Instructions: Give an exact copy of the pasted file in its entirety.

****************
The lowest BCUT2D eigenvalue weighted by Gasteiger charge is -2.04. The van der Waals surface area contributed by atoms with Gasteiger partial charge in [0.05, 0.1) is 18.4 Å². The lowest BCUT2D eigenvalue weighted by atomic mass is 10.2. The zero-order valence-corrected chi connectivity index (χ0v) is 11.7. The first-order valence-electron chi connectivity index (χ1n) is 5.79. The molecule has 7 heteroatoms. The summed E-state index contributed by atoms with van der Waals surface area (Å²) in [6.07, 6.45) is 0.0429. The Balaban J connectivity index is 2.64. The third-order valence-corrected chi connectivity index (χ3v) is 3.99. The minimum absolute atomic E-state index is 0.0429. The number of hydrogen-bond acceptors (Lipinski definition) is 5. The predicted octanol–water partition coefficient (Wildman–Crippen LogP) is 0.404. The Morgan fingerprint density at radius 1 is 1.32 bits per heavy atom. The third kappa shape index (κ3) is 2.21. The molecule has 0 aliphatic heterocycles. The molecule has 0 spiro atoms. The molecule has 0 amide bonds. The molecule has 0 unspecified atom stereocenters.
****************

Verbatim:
The lowest BCUT2D eigenvalue weighted by Gasteiger charge is -2.04. The van der Waals surface area contributed by atoms with Gasteiger partial charge in [0.05, 0.1) is 18.4 Å². The lowest BCUT2D eigenvalue weighted by atomic mass is 10.2. The zero-order valence-corrected chi connectivity index (χ0v) is 11.7. The first-order valence-electron chi connectivity index (χ1n) is 5.79. The molecule has 7 heteroatoms. The summed E-state index contributed by atoms with van der Waals surface area (Å²) in [6.07, 6.45) is 0.0429. The Balaban J connectivity index is 2.64. The third-order valence-corrected chi connectivity index (χ3v) is 3.99. The minimum absolute atomic E-state index is 0.0429. The number of hydrogen-bond acceptors (Lipinski definition) is 5. The predicted octanol–water partition coefficient (Wildman–Crippen LogP) is 0.404. The Morgan fingerprint density at radius 1 is 1.32 bits per heavy atom. The third kappa shape index (κ3) is 2.21. The molecule has 0 aliphatic heterocycles. The molecule has 0 spiro atoms. The molecule has 0 amide bonds. The molecule has 0 unspecified atom stereocenters.